Is that the bartender from The Love Boat in the second picture? Looks charming. Seeing how I paid $15 for From Dust, and even though half the game was missing, I didn’t mind “that” much since it was an interesting concept, I might pick this up for an American tenner when the opportunity presents itself, just to encourage more chapters.

    (I really wish we would get the other half of From Dust, to flesh out all the missing things like totems not even having names, much less any effects.)

  3. Rikard Peterson says:

    I agree that the price is on the high end for a game this short, but aside from that, I’m in love with this game. It’s great to have a main character that lovely. You just want to spend time with him.

    And the music! It’s just great. That’s probably a large part of what sold me on the game. (I’m a music teacher, and I played a bit of it to a non-game-playing colleagues of mine. She agreed that it was great and asked me if she could borrow the CD.)

    For me, the puzzles were just right. I never was truly stuck, but I got to feel clever a couple of times when I got an idea that turned out to be the right solution.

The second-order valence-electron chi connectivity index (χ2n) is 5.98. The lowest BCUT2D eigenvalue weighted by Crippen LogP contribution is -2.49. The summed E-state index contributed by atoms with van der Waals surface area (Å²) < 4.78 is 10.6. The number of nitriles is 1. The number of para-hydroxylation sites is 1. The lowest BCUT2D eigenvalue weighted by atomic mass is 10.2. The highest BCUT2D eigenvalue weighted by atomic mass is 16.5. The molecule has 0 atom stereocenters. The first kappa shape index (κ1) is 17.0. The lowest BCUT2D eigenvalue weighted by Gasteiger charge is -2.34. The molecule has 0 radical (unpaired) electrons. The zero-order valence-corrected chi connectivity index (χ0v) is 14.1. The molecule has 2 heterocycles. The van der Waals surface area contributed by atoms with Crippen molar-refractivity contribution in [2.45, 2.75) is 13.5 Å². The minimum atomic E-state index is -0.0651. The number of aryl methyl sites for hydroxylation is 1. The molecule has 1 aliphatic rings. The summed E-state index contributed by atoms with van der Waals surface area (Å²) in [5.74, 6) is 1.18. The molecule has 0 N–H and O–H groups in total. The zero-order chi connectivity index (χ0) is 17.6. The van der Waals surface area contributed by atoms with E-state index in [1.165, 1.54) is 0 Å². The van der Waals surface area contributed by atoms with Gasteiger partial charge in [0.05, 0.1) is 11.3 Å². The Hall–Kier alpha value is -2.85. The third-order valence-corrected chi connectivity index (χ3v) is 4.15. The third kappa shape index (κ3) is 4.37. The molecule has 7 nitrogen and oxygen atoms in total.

If they can keep it up for the remaining three chapters, The Journey Down will have earned a place as one of my favourite games of all time.

  4. Mistabashi says:

    I think £6.99 would have been a better price point for this kind of thing – it’s small enough for an impulse purchase but not too small that you’re giving it away. Looks cool though, and I never did play the original so I’ll probably pick it up at some point.

  5. Premium User Badge

    Hodge says:

    Yeah, that price is a real eye-opener. Especially when, as you say, the (wonderful) original version can still be had for free.

    I don’t really understand why they’re remaking it in the first place. The stylized character designs worked fine at the original resolution, so the graphics benefit little from the upgrading. Going straight into the second episode with the upgraded engine would have made more sense.